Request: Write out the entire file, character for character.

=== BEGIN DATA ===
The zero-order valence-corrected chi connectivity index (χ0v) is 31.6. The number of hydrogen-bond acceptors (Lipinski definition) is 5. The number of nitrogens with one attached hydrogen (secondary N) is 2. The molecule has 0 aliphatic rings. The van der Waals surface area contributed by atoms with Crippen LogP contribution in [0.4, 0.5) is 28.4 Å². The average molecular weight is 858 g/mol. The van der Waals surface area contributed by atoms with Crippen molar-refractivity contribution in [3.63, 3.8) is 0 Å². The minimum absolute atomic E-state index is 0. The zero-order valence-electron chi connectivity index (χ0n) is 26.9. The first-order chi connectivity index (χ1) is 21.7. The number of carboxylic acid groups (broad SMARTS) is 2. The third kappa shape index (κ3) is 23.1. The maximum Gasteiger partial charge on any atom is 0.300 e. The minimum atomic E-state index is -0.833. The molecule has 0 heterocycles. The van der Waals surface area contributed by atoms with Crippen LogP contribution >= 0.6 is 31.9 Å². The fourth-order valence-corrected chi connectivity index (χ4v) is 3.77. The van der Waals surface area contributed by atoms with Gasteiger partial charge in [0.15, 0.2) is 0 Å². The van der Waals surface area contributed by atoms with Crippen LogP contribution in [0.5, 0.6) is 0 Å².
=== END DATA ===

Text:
The zero-order valence-corrected chi connectivity index (χ0v) is 31.6. The number of hydrogen-bond acceptors (Lipinski definition) is 5. The number of nitrogens with one attached hydrogen (secondary N) is 2. The molecule has 0 aliphatic rings. The van der Waals surface area contributed by atoms with Crippen LogP contribution in [0.4, 0.5) is 28.4 Å². The average molecular weight is 858 g/mol. The van der Waals surface area contributed by atoms with Crippen molar-refractivity contribution in [3.63, 3.8) is 0 Å². The minimum absolute atomic E-state index is 0. The zero-order valence-electron chi connectivity index (χ0n) is 26.9. The first-order chi connectivity index (χ1) is 21.7. The number of carboxylic acid groups (broad SMARTS) is 2. The third kappa shape index (κ3) is 23.1. The maximum Gasteiger partial charge on any atom is 0.300 e. The minimum atomic E-state index is -0.833. The molecule has 0 heterocycles. The van der Waals surface area contributed by atoms with Crippen LogP contribution >= 0.6 is 31.9 Å². The fourth-order valence-corrected chi connectivity index (χ4v) is 3.77. The van der Waals surface area contributed by atoms with Gasteiger partial charge in [0.15, 0.2) is 0 Å². The van der Waals surface area contributed by atoms with Crippen LogP contribution in [0.5, 0.6) is 0 Å².